Then there is me. My daughter died five years ago; I have two granddaughters. One I am in touch with, and feel close to, but she lives near the adoptive parents, and has a very good relationship with them, for which I am glad. If my daughter Jane had married someone from New York, the situation would probably be reversed. I found the other granddaughter whom my daughter placed for adoption after my daughter died, and we had a good relationship for nearly two years when she chose to fall off the radar of my life. After an email went unanswered, I emailed a couple of times asking for a response, and I got one: she had decided she was in a good place and didn't want to be in contact anymore. I thought things had been going swimmingly, I did not feel the same guilt with her as I had not given her up and tried to prevent the closed adoption Jane entered into, and my life was enriched when she was in it. (As I had some sweet and affirming contact with her adoptive mother, she was not threatened in the least by me. The granddaughter was in her twenties at the time, and not living in the same state as the adoptive parents.)
She had met her father some months earlier, and since she was born when I was not in contact with Jane, I can only imagine what she said about me. What Jane said about her father I did not repeat to this granddaughter, but he would have had no reason to not tell her what Jane might have said about me, and knowing what she said about me to our friends while she was living here, I can only suspect the very worst. She loved you and she hated you at the same time.
I know some parents don't speak to their children, and some children don't speak to the parents, in the real world, outside adoption. I know many parents and their children have lifelong problems. Children move across country to get away from their families. There are as many different kinds of relationships as there are people. Many birth/first parents do inexplicable things too, and after years of secrecy about the birth, cannot sustain a relationship with their reunited children, and choose to walk away. I know all these things. Adoption is painful. Adoption is always painful. No matter how much happiness it may bring a couple or a single person longing for a child, adoption is borne out of someone else's body and pain.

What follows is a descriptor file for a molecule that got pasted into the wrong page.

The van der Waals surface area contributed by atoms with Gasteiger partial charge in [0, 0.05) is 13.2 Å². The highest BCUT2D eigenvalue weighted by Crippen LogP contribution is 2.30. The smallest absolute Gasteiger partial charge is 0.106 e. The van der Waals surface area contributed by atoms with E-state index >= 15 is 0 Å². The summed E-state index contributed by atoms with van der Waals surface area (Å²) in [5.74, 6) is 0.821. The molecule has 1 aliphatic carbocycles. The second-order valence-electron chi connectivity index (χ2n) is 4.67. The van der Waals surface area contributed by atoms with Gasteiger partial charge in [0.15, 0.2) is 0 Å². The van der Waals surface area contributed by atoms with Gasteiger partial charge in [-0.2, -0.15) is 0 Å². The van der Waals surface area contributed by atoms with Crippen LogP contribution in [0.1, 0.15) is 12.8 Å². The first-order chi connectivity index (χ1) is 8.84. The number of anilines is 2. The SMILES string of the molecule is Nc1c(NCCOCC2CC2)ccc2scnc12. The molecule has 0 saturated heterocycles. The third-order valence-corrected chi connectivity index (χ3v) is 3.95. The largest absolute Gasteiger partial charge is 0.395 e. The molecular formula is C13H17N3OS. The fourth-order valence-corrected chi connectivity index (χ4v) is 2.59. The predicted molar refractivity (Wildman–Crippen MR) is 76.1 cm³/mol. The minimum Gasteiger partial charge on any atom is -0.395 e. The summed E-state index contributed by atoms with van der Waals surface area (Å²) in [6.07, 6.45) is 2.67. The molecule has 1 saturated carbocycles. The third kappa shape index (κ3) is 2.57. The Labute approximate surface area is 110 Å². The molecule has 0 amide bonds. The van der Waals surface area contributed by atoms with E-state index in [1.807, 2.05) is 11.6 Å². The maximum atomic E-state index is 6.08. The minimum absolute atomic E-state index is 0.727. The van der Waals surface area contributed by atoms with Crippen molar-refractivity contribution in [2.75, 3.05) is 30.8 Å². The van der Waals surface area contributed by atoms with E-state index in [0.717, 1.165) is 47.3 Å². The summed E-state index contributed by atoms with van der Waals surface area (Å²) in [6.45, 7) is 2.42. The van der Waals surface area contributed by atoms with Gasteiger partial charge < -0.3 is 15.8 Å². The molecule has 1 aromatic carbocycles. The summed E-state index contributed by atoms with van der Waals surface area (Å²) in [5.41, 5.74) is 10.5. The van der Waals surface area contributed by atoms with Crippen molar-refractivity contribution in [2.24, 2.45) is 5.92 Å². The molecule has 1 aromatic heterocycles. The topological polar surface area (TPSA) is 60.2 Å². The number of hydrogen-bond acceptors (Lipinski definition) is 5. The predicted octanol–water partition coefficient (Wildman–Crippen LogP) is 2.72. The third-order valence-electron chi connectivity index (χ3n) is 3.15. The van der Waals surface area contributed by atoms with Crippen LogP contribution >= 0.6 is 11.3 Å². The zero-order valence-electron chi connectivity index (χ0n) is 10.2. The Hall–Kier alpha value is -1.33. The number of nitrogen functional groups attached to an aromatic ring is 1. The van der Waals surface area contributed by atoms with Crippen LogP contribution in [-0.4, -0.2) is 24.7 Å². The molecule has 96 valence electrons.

But what is also true is that after a mother makes an "adoption plan" for her baby, whatever relationship that occurs after reunion is never quite what many of us hope for. Maybe it does happen for some; but I've only had brief contact with one woman who said her relationship was all that she could hope for. Her daughter called her every day. I haven't been in touch with her for years so I don't know the current statues. Yet for most of us, once we gave our children up, we lost them. Whatever relationship we might have later on is never going to go back to what we hope for, or be sustained over the long haul. We lost them when we gave them up.--lorraine
Why first mothers walk away from their children after reunion
Birthbond: Reunions Between Birthparents and Adoptees - What Happens After
"In 36 interviews with women who relinquished their children to adoption, the authors present anecdotal documentation of what happens when birth mothers and their children meet. The case histories are bittersweet. For some, reunion provides enrichment and release from guilt; for others the event is wrenching, especially when it occurs in the adoptee's adult life. In considering the many facets of adoption--including the views of birth fathers, adoptive parents, grandparents--the authors of this helpful study allow us to hear voices and attitudes that could change future adoption practices in this country."--Reed Business Information. Authors: Judith Gediman is a Connecticut-based marketing consultant; Linda Brown is legislative director of American Adoption Congress.The book was published in 1991 but is still relevant today.